The layoffs at HollywoodTicket.com came last week as the company makes plans to drop its consumer business and shift toward helping celebrities market to their fans, chief executive Derek Rundell said.
"We will become a compass for what entertainers should do on the Net," Rundell said. "We will help them get in touch with their fan base."
HollywoodTicket joins a growing list of media and entertainment companies that have labored to find the right formula to entice an audience. So far, most have failed. In recent weeks, Webcasting company Pseudo Programs and Pop.com, backed by Steven Spielberg and Ron Howard, ceased operations.
But lately, it has not been unusual for Internet companies to experiment with different business models. HollywoodTicket has been among those grappling with finding a business strategy, said Jackson's attorney Mark Hanson and sources close to the company.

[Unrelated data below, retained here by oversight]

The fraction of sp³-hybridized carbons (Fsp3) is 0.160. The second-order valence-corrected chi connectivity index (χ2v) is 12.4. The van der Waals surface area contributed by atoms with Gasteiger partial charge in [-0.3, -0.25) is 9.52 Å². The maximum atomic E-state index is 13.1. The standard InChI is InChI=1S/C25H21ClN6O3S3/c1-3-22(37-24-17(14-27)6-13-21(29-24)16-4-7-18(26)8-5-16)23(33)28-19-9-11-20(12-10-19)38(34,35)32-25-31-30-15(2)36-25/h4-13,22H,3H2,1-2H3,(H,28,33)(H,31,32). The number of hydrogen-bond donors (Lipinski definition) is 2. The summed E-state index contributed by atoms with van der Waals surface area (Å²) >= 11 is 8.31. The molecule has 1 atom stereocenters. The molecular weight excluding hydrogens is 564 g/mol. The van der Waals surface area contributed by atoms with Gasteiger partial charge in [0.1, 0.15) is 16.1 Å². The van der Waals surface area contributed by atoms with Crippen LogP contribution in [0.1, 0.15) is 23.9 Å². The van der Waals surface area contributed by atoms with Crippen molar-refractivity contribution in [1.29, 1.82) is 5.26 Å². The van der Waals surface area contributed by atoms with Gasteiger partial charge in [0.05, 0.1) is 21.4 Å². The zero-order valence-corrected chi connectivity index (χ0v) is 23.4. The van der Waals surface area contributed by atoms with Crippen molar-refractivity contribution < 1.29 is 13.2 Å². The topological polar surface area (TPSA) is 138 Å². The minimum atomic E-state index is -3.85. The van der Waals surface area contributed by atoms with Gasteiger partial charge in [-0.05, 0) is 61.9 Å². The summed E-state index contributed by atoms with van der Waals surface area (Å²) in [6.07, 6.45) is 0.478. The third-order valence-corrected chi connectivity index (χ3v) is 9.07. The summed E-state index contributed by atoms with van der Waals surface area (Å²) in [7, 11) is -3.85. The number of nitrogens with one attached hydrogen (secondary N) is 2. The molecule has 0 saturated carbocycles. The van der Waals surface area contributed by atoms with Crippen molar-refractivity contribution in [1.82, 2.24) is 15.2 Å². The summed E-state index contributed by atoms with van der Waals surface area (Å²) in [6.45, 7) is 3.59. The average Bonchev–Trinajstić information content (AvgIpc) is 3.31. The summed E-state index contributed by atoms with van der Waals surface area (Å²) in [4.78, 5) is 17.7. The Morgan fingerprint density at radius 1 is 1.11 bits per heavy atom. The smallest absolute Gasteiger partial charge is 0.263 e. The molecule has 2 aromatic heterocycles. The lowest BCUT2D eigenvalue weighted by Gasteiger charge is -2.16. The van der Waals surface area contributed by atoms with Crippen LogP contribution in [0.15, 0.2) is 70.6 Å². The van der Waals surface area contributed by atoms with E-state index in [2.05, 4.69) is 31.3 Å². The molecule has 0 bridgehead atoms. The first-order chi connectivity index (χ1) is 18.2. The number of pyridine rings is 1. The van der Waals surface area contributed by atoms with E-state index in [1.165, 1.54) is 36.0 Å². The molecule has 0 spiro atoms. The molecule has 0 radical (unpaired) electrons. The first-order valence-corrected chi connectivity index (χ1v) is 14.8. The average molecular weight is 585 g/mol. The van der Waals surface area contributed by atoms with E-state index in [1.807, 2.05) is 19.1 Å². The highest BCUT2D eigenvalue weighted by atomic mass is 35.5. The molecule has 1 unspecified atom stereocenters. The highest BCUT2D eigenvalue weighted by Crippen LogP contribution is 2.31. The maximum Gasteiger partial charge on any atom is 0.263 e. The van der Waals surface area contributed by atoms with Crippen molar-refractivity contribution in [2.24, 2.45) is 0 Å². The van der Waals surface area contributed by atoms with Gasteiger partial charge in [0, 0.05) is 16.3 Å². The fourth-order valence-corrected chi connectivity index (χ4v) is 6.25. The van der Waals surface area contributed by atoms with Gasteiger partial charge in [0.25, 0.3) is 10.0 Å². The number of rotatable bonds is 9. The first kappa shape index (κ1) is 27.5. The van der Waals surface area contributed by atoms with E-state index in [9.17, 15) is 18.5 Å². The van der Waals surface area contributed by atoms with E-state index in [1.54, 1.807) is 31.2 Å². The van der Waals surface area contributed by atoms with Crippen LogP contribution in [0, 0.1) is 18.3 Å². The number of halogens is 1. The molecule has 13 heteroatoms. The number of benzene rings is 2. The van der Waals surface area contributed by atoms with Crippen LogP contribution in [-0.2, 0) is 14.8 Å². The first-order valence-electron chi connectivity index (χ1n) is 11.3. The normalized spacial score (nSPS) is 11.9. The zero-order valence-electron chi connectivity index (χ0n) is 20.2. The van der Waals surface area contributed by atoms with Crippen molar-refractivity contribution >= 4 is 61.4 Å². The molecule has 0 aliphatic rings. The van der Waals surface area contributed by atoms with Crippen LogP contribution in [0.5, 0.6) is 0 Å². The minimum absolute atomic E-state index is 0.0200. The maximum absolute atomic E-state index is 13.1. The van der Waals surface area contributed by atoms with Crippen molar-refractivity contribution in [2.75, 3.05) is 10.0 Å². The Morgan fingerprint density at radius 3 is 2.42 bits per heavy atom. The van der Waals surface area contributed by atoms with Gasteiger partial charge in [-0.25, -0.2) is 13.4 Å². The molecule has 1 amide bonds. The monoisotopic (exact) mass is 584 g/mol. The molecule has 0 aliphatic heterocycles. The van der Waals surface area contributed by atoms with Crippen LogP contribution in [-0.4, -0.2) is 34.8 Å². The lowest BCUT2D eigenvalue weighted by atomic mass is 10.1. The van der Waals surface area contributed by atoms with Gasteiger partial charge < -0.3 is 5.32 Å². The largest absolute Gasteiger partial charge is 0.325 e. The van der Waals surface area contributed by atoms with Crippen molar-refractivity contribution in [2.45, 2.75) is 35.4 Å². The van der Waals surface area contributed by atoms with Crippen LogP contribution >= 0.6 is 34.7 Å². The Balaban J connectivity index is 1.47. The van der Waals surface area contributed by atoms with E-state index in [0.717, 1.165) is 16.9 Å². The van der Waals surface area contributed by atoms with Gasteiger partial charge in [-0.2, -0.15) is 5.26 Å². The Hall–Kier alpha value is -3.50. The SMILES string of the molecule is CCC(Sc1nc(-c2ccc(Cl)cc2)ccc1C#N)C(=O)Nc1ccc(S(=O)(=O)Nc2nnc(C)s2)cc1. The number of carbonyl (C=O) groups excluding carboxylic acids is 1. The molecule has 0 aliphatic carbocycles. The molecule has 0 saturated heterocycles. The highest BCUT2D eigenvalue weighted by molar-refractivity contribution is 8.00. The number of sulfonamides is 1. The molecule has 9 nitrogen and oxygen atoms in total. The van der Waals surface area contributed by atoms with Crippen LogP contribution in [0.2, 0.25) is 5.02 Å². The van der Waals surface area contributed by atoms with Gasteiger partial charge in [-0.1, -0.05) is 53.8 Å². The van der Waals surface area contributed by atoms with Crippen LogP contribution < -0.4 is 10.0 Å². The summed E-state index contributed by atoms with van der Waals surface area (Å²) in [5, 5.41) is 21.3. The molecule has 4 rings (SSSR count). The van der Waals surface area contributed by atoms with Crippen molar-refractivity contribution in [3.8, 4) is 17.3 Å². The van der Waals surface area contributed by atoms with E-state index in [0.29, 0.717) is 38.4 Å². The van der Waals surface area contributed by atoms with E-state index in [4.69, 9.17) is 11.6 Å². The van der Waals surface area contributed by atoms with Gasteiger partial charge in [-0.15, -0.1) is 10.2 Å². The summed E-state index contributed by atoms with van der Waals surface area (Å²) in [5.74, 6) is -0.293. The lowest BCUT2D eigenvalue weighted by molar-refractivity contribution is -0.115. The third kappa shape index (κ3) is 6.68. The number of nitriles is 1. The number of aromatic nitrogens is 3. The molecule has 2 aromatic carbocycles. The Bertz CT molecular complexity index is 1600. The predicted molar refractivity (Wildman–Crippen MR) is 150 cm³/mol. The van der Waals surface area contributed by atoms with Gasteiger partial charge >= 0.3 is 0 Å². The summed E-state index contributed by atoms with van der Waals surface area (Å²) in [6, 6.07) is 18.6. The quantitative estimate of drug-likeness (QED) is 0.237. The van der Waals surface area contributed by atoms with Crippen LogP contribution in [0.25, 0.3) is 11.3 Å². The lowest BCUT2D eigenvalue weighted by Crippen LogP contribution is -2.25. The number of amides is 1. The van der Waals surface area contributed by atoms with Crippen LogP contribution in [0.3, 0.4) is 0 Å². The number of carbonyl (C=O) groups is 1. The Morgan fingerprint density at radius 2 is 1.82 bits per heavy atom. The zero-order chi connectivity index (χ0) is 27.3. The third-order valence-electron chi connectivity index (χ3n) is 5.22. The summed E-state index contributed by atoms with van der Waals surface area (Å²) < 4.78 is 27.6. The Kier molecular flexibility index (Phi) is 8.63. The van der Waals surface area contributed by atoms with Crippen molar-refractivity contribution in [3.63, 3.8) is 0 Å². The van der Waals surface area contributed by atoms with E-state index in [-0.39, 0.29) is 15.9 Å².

Hanson said he and the so-called King of Pop were told that the company is still striving to define its strategy and has not fully launched yet.
But Rundell said HollywoodTicket operates under a highly thought-out plan and is changing its course only because of the downturn in the capital markets.
Hanson said Jackson "remains hopeful that HollywoodTicket can develop and implement a business plan to maximize the opportunity available from the Internet." He also said that for Jackson, the investment was a small one.
The musician invested several million dollars in HollywoodTicket, according to the company.